Kids’ Letters to President Kennedy

Children don’t hold back.

There are few places I’d rather be than a good used bookstore. The smells, the history, the possibilities….it’s magical. I’ve been obsessed with the presidential section at The Iliad Bookshop in North Hollywood for a while now, and I only recently thought to look outside that section for history books – to the paperback section.

That’s where I found a copy of “Kids’ Letters to President Kennedy,” compiled by Bill Adler and first published in 1962. This paperback edition was published in February 1963, nine months before Kennedy was assassinated.

I bought the book for $2.50, thinking it would be an amusing collection of kids-say-the-darndest-things letters, just like the cover said – a time capsule from a more innocent time before everything changed. The truth isn’t quite so simple.

Here are some highlights from the book, along with my thoughts.


The questions start out small:

Dear Mr. Kennedy,

Please answer this question for me. What are Presidents for? Thank you.

Yours truly,

Richard S

Richard could have asked his teacher or looked in the encyclopedia, but he decided to go straight to the source and you have to admire that.


This guy doesn’t beat around the bush:

Dear President Kennedy,

I know how busy you are, but if you could get me to the White House I’ll explain my plan for the Cubans.

Your friend

Mickey M

I, for one, think we should hear “Mickey M” out.


Young Andrew was on to something:

Dear Mr Kennedy,

I am sending a picture of A. Lincoln since you and Lincoln are both Presidents in the 60’s.

Lincoln — 1861

Kennedy — 1961

Andrew N

I imagine Andrew as the source of the cockamamie conspiracy theory taking these coincidences even further, and I love the fact that he sent Kennedy a picture of Lincoln like he needed one.


Reaching for the stars isn’t for everyone, I guess.

Dear President Kennedy

Instead of trying to reach the moon, why don’t scientists try to find out what causes the viruses and other diseases.

Sincerely yours

Fred F

Listen, Fred. There’s no reason we can’t do both. It’s not a zero sum game. And you know what? The scientific advancements that came about as a result of the space race would blow your little mind. Memory foam mattresses. LEDs. Tang.

But sure, it would be nice if we could put more resources toward fighting diseases. I really hope you became a doctor, Fred, if only to spite the moon.


Rita has a great question:

Dear Sir,

How long do you think it will be before there will be a lady President in the White House?

Yours truly,

Rita E

Edna feels similarly, but with caveats:

Dear Mr. Kennedy,

I have been thinking real hard and I think that a woman president would be very nice in the White House.

But she should be young about 40 years old, smart like a teacher, very pretty indeed and intelligent.

There is one more thing. I think that school should be three months and vacation nine months. Don’t you think so?

Then you could see your children more often.

Your truly

Edna N

Who am I to criticize your feminism, Edna? Even if you think the glass ceiling should only be broken by Mary Poppins.


Some children are…direct.

Dear President Kennedy,

I want the names of the people that are Communists in the United States.

Your friend

Frank S

You’ll never convince me “Frank S” wasn’t just Sinatra pretending to be a kid.

“Their names, Jack. I need their names.”

 


Skipper here was just trying to help:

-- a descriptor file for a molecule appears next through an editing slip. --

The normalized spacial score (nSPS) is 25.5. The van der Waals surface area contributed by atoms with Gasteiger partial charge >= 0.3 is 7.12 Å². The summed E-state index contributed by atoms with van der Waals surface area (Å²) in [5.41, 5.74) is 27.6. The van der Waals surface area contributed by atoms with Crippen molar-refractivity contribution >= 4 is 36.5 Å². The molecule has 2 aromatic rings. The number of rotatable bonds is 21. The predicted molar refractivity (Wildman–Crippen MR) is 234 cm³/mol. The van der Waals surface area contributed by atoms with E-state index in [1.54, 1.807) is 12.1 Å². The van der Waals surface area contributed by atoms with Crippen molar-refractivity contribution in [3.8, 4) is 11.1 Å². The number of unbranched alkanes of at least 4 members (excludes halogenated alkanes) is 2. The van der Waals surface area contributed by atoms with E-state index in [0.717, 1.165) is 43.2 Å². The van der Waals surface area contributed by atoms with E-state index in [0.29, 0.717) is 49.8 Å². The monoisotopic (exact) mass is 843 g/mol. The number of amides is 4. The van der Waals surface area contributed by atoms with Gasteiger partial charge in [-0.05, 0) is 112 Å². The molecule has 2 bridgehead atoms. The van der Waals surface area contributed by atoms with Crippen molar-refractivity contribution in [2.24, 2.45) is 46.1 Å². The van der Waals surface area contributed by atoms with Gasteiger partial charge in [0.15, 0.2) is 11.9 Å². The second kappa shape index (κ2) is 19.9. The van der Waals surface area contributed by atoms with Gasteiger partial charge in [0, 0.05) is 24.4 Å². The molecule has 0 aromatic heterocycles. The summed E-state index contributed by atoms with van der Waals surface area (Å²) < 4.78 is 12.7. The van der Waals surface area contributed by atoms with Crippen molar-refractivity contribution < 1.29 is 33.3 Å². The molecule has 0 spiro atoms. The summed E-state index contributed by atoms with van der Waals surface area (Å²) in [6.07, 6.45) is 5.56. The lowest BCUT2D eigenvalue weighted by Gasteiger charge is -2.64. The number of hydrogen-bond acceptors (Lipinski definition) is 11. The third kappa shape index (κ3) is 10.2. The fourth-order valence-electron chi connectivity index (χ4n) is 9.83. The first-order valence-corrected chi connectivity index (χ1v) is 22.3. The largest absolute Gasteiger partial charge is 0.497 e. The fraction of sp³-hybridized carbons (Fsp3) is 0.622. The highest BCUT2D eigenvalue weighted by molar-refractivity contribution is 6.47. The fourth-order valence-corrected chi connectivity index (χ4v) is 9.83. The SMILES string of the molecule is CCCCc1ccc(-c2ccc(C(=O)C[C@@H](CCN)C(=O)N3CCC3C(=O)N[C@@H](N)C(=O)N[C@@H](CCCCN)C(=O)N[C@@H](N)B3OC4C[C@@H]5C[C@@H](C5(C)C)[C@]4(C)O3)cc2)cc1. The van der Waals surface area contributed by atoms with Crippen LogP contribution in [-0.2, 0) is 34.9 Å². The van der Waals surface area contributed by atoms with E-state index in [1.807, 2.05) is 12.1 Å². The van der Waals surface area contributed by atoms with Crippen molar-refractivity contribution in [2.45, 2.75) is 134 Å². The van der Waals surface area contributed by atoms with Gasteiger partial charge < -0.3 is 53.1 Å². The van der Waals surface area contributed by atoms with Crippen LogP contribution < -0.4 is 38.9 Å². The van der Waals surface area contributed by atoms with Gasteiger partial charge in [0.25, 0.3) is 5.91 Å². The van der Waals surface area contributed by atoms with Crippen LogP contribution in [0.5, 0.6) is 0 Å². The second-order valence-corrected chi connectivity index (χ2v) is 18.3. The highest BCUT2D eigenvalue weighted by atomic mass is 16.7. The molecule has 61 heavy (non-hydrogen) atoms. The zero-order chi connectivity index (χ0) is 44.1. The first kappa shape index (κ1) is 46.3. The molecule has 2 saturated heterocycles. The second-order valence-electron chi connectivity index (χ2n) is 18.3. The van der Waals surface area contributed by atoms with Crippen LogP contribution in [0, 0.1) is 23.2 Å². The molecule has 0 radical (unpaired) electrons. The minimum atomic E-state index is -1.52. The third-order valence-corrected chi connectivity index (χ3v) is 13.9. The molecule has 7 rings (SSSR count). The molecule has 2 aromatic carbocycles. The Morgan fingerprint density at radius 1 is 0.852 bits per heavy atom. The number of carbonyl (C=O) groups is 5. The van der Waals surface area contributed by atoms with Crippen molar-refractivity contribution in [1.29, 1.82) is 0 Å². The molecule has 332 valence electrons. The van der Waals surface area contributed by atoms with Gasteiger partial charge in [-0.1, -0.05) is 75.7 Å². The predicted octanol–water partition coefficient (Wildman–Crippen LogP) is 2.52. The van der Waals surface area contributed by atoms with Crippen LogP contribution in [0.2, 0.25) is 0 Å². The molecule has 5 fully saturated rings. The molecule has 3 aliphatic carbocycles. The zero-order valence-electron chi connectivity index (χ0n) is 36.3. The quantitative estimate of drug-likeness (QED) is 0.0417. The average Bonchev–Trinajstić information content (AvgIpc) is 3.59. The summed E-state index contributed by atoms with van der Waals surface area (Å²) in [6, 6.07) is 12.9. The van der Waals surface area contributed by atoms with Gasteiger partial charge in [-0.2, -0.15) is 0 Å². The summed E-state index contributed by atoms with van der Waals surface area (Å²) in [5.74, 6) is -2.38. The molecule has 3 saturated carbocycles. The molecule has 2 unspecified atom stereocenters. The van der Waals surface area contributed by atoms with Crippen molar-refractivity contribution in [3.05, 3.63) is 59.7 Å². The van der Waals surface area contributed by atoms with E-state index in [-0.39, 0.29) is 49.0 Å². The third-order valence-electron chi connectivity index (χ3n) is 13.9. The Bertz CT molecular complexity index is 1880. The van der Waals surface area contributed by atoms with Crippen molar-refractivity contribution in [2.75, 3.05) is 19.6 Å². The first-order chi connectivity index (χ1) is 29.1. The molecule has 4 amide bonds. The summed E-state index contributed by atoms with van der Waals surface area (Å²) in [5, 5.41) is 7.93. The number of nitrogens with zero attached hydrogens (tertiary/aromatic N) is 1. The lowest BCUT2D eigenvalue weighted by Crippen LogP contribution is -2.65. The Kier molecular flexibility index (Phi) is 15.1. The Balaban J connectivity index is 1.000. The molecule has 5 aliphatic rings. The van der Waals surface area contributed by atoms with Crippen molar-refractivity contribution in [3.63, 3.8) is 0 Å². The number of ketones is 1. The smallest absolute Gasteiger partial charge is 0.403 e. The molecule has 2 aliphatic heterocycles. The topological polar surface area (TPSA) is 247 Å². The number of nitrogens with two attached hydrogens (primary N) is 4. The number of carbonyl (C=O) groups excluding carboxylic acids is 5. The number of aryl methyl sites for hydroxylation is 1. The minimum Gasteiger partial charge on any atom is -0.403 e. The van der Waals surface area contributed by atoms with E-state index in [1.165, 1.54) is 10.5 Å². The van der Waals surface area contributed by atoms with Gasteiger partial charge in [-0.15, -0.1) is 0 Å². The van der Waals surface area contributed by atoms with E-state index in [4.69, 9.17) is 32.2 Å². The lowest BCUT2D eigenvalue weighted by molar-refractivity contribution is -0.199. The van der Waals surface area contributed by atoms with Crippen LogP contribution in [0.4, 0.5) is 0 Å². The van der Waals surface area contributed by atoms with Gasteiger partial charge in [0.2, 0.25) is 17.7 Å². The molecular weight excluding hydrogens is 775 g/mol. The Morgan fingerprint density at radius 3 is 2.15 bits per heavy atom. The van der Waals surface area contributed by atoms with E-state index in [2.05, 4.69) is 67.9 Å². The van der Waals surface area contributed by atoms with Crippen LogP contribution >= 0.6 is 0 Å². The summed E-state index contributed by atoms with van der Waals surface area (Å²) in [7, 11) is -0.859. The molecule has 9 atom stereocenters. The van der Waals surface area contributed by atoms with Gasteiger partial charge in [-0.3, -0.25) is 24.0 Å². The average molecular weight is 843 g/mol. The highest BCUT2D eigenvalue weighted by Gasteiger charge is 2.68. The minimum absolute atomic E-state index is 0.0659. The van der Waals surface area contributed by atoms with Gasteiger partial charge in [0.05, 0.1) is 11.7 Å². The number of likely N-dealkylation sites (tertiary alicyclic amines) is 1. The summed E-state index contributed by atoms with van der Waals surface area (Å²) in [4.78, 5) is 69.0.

Dear Mr. Kennedy,

When you came to Honesdale, Pennsylvania to make a campaign speech my brother Skipper threw a rabbits foot in your car. Aren’t you glad?

Love

Martin S

Thanks, kids. Your rabbit’s foot ensured good luck would never run out for the Kennedy family.


Dear President Kennedy,

What mistakes did Mr. Nixon make?

Your truly,

Henry B

Just you wait, Henry…


The book serves as a reminder that childhood isn’t all fun and games, and neither was 1960s America.

Dear Mr. President

Ever since mom and dad saw you on TV they fight. Mom wants to make a shelter and dad says no because he just went back to work and there’s too many bills to pay.

Mom cries all the time. They fight almost every day. If I were bigger I would buy them this one for their anniversary in February. Then they will be happy.

Joseph O

Poor Joseph. I feel awful for this kid. I can’t imagine that kind of economic anxiety mixed with the fear of nuclear annihilation, but I also have to give him props for slipping in how his parents’ anniversary is in February, like there’s a real chance JFK might give them a bomb shelter.

I really hope he got an autograph at least.


The last letter in the book puts things into perspective.

Mr. Kennedy,

I am 9 years old. I don’t like the plans you are planning. I am too young to die.

Signed

Robert S

Damn, Robert.


The kids in this book had hope. Hope that the President might pay attention to them. Hope that he might consider their ideas. Hope that he would maybe send them a list of local Commies.

They also had fear, and for good reason.

These kids were born after World War II, but they were just the right age to be drafted into Vietnam. They fought for civil rights and they watched their heroes get assassinated. They had drills in school to prepare for a nuclear strike, just like kids today have drills to prepare for active shooters.

By putting that heartbreaking letter from Robert S last, I think Bill Adler was really making a plea to the readers. He was saying, yes, kids are innocent, and funny, and blunt.

And we should listen to them.

 

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1 Comment

  1. Jim
    May 29, 2018 / 5:19 pm

    There was a follow-up to this of kids' letters to President Johnson, which is mainly noteworthy for having been illustrated by Charles Schulz.

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